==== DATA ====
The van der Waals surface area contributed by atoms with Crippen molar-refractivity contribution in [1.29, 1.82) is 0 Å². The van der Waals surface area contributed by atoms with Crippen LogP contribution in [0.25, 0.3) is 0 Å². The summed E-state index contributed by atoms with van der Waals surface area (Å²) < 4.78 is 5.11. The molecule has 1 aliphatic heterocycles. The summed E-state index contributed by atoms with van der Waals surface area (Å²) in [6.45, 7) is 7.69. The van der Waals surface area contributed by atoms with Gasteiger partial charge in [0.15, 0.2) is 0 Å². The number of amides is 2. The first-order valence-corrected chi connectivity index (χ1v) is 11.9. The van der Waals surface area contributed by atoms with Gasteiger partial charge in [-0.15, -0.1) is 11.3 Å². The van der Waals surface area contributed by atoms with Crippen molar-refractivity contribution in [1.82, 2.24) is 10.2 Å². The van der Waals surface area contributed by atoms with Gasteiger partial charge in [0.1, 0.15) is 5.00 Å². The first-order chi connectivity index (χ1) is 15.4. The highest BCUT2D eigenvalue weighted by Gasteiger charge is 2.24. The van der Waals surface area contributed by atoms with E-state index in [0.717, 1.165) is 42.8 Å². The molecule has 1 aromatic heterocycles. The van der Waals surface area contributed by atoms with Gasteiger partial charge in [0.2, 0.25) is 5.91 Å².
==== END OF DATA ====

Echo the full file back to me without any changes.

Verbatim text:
The van der Waals surface area contributed by atoms with Crippen molar-refractivity contribution in [1.29, 1.82) is 0 Å². The van der Waals surface area contributed by atoms with Crippen LogP contribution in [0.25, 0.3) is 0 Å². The summed E-state index contributed by atoms with van der Waals surface area (Å²) < 4.78 is 5.11. The molecule has 1 aliphatic heterocycles. The summed E-state index contributed by atoms with van der Waals surface area (Å²) in [6.45, 7) is 7.69. The van der Waals surface area contributed by atoms with Gasteiger partial charge in [0.15, 0.2) is 0 Å². The number of amides is 2. The first-order valence-corrected chi connectivity index (χ1v) is 11.9. The van der Waals surface area contributed by atoms with Gasteiger partial charge in [-0.15, -0.1) is 11.3 Å². The van der Waals surface area contributed by atoms with Crippen molar-refractivity contribution in [1.82, 2.24) is 10.2 Å². The van der Waals surface area contributed by atoms with Gasteiger partial charge in [0.1, 0.15) is 5.00 Å². The first-order chi connectivity index (χ1) is 15.4. The highest BCUT2D eigenvalue weighted by Gasteiger charge is 2.24. The van der Waals surface area contributed by atoms with E-state index in [0.717, 1.165) is 42.8 Å². The molecule has 1 aromatic heterocycles. The van der Waals surface area contributed by atoms with Gasteiger partial charge in [0.2, 0.25) is 5.91 Å².